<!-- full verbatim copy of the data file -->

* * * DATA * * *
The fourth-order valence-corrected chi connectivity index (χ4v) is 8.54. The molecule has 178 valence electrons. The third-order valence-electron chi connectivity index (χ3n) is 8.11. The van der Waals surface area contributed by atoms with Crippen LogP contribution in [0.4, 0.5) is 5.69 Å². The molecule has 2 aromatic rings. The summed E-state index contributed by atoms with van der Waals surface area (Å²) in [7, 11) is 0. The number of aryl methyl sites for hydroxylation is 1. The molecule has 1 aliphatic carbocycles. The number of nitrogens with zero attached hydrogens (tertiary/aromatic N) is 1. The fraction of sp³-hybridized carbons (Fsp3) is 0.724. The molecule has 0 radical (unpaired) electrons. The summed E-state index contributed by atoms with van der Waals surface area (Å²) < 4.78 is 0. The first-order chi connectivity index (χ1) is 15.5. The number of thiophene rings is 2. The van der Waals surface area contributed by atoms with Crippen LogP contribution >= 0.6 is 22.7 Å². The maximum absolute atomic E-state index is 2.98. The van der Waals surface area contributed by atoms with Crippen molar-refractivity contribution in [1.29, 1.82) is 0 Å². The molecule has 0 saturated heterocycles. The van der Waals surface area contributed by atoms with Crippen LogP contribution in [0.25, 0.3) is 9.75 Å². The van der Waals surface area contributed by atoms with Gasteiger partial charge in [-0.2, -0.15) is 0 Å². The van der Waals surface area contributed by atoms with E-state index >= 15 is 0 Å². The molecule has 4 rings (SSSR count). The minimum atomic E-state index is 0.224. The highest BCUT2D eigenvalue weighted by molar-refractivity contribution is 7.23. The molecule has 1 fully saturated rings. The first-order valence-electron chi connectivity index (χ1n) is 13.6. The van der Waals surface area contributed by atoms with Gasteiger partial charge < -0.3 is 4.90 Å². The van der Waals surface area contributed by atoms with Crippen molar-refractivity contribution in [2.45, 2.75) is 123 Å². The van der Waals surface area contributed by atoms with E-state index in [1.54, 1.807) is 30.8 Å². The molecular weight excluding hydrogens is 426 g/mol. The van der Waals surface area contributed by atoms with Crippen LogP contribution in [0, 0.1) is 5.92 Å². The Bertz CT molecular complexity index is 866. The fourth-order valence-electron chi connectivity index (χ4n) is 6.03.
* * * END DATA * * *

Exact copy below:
The fourth-order valence-corrected chi connectivity index (χ4v) is 8.54. The molecule has 178 valence electrons. The third-order valence-electron chi connectivity index (χ3n) is 8.11. The van der Waals surface area contributed by atoms with Crippen LogP contribution in [0.4, 0.5) is 5.69 Å². The molecule has 2 aromatic rings. The summed E-state index contributed by atoms with van der Waals surface area (Å²) in [7, 11) is 0. The number of aryl methyl sites for hydroxylation is 1. The molecule has 1 aliphatic carbocycles. The number of nitrogens with zero attached hydrogens (tertiary/aromatic N) is 1. The fraction of sp³-hybridized carbons (Fsp3) is 0.724. The molecule has 0 radical (unpaired) electrons. The summed E-state index contributed by atoms with van der Waals surface area (Å²) < 4.78 is 0. The first-order chi connectivity index (χ1) is 15.5. The number of thiophene rings is 2. The van der Waals surface area contributed by atoms with Crippen LogP contribution >= 0.6 is 22.7 Å². The maximum absolute atomic E-state index is 2.98. The van der Waals surface area contributed by atoms with Crippen molar-refractivity contribution in [1.29, 1.82) is 0 Å². The molecule has 0 saturated heterocycles. The van der Waals surface area contributed by atoms with Crippen LogP contribution in [0.25, 0.3) is 9.75 Å². The van der Waals surface area contributed by atoms with Gasteiger partial charge in [-0.2, -0.15) is 0 Å². The van der Waals surface area contributed by atoms with E-state index >= 15 is 0 Å². The molecule has 4 rings (SSSR count). The minimum atomic E-state index is 0.224. The highest BCUT2D eigenvalue weighted by molar-refractivity contribution is 7.23. The molecule has 1 fully saturated rings. The first-order valence-electron chi connectivity index (χ1n) is 13.6. The van der Waals surface area contributed by atoms with Gasteiger partial charge < -0.3 is 4.90 Å². The van der Waals surface area contributed by atoms with Crippen molar-refractivity contribution in [2.45, 2.75) is 123 Å². The van der Waals surface area contributed by atoms with E-state index in [1.54, 1.807) is 30.8 Å². The molecular weight excluding hydrogens is 426 g/mol. The van der Waals surface area contributed by atoms with Crippen LogP contribution in [0, 0.1) is 5.92 Å². The Bertz CT molecular complexity index is 866. The fourth-order valence-electron chi connectivity index (χ4n) is 6.03.